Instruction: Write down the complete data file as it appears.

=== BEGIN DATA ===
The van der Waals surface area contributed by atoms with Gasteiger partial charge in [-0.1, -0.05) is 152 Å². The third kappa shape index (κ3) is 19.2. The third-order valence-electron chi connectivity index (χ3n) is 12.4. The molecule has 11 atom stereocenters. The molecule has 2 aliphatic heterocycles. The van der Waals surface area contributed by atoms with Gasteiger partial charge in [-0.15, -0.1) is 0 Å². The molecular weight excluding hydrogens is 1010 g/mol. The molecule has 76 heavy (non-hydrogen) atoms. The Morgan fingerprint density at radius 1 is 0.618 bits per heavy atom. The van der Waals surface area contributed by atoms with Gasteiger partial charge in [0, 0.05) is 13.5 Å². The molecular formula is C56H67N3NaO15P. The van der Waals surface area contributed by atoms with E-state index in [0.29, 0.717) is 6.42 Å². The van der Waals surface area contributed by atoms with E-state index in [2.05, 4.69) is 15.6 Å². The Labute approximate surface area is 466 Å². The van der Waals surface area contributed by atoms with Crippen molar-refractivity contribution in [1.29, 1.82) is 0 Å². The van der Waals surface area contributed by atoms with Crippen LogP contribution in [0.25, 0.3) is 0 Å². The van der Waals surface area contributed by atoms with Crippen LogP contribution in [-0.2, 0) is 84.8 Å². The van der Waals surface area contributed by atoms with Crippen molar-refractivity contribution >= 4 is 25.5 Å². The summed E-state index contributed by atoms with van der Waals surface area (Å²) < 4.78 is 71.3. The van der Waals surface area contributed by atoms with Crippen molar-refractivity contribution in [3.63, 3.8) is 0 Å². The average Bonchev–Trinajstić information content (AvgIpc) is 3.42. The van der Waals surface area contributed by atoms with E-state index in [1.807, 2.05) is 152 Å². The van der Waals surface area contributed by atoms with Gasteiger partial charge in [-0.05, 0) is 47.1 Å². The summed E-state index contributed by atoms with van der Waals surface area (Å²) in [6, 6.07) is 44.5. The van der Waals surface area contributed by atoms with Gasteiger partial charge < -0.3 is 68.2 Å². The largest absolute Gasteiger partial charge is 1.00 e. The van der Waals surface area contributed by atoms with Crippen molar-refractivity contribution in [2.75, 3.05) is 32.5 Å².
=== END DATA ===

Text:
The van der Waals surface area contributed by atoms with Gasteiger partial charge in [-0.1, -0.05) is 152 Å². The third kappa shape index (κ3) is 19.2. The third-order valence-electron chi connectivity index (χ3n) is 12.4. The molecule has 11 atom stereocenters. The molecule has 2 aliphatic heterocycles. The van der Waals surface area contributed by atoms with Gasteiger partial charge in [-0.15, -0.1) is 0 Å². The molecular weight excluding hydrogens is 1010 g/mol. The molecule has 76 heavy (non-hydrogen) atoms. The Morgan fingerprint density at radius 1 is 0.618 bits per heavy atom. The van der Waals surface area contributed by atoms with Gasteiger partial charge in [0, 0.05) is 13.5 Å². The molecular formula is C56H67N3NaO15P. The van der Waals surface area contributed by atoms with E-state index in [0.29, 0.717) is 6.42 Å². The van der Waals surface area contributed by atoms with E-state index in [2.05, 4.69) is 15.6 Å². The Labute approximate surface area is 466 Å². The van der Waals surface area contributed by atoms with Crippen molar-refractivity contribution in [1.29, 1.82) is 0 Å². The van der Waals surface area contributed by atoms with Crippen LogP contribution in [0.25, 0.3) is 0 Å². The van der Waals surface area contributed by atoms with Crippen LogP contribution in [-0.2, 0) is 84.8 Å². The van der Waals surface area contributed by atoms with Crippen molar-refractivity contribution >= 4 is 25.5 Å². The summed E-state index contributed by atoms with van der Waals surface area (Å²) < 4.78 is 71.3. The van der Waals surface area contributed by atoms with Crippen molar-refractivity contribution in [3.63, 3.8) is 0 Å². The average Bonchev–Trinajstić information content (AvgIpc) is 3.42. The van der Waals surface area contributed by atoms with E-state index in [1.807, 2.05) is 152 Å². The van der Waals surface area contributed by atoms with Gasteiger partial charge in [-0.05, 0) is 47.1 Å². The summed E-state index contributed by atoms with van der Waals surface area (Å²) in [6, 6.07) is 44.5. The van der Waals surface area contributed by atoms with Gasteiger partial charge < -0.3 is 68.2 Å². The largest absolute Gasteiger partial charge is 1.00 e. The van der Waals surface area contributed by atoms with Crippen molar-refractivity contribution in [2.75, 3.05) is 32.5 Å².